I suppose there’s a natural desire in all of us to find a home and sink into it. I’ve been thinking a lot about nesting lately. In this year of post-college meandering, I’ve seen a lot, had rich experience, loved life and the world deeply. In a chat with a friend, we talked about living abroad, it’s challenges and rewards. “You’re becoming a global citizen,” she said. I loved that description.

In the same way that I am deeply appreciative of my global citizenship (however brief it is,) I also appreciate home. Today, I’m thinking of the tulips blooming at the entrance of Berry College. I’m thinking of the gardens surrounding my mother’s house. I’m thinking of the Atlanta skyline, and of my favorite bookstores. “We’re all just gypsies in this world,” said another friend. But are we? My sense of impermanence is grounded in an imagined belonging. I am not a permanent fixture in Mexico, but Mexico will become permanent within me. In some sense I belong to these three months, this child and this family, and to the work that’s being done here.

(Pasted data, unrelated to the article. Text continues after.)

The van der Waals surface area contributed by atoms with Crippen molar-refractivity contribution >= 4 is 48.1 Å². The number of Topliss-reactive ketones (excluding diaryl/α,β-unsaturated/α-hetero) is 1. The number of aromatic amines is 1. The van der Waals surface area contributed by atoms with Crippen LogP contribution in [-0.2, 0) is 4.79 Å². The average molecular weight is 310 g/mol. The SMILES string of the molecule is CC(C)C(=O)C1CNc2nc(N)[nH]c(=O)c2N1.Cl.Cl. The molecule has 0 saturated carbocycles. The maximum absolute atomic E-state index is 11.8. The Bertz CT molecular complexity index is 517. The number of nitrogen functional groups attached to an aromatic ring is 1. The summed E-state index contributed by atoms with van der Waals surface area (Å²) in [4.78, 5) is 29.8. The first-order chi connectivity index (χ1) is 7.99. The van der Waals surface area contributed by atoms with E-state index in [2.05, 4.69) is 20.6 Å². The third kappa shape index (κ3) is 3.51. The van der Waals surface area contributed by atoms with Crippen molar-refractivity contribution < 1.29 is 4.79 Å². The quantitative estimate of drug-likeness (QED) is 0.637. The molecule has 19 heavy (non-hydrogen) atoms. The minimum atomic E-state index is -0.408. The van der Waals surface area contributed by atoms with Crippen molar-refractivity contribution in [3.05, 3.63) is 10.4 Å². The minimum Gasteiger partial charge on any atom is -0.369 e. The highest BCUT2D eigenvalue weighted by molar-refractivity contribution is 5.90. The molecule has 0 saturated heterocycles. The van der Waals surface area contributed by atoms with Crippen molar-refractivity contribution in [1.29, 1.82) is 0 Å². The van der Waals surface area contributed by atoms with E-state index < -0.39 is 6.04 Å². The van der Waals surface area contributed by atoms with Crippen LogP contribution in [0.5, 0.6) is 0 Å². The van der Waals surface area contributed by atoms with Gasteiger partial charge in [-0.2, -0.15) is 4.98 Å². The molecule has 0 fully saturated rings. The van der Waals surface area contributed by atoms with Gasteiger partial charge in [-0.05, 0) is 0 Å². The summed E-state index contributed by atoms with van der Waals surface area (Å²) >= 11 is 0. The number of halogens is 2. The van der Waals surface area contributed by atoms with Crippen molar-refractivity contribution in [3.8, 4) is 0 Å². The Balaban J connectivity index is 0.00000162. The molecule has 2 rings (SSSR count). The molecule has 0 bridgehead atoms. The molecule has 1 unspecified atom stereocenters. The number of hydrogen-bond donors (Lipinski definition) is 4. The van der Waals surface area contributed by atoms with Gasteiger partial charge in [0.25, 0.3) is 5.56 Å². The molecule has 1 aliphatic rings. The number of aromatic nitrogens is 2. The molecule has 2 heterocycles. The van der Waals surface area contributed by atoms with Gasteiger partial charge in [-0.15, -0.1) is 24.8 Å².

However calming those thoughts are, I continue to long for a space of my own in this world. My thoughts of life in the Peace Corps have been problematic because I desire such a deep sense of belonging. For two years, my white face becomes a fixture in the landscape of my placement, and after those two years, I dig up my roots and leave. Will departure always be looming in the distance, threatening its painful separation? I understand, we should live in the moment, we shouldn’t worry about leaving. But if you know you’re going to break up with someone, what’s the point in starting a relationship anyway?

We work towards home, we invest in our communities, we surround ourselves with things that make us feel at home. When I worry, I retreat to this desperate sense of fear and need for home. So often I have demonized that desire, but I’m beginning to think that it’s healthy. One day I will walk through my front door and put my keys in a bowl in the entrance. I’ll walk across the hardwood floors, say hello to my dog and my cat, and open the cupboards to decide what to make for dinner. After dinner, I will tidy the living area, make a cup of tea, and choose a book from the overflowing bookshelves. Then I’ll sit, curled up with my cat and a quilt, and read the night away.

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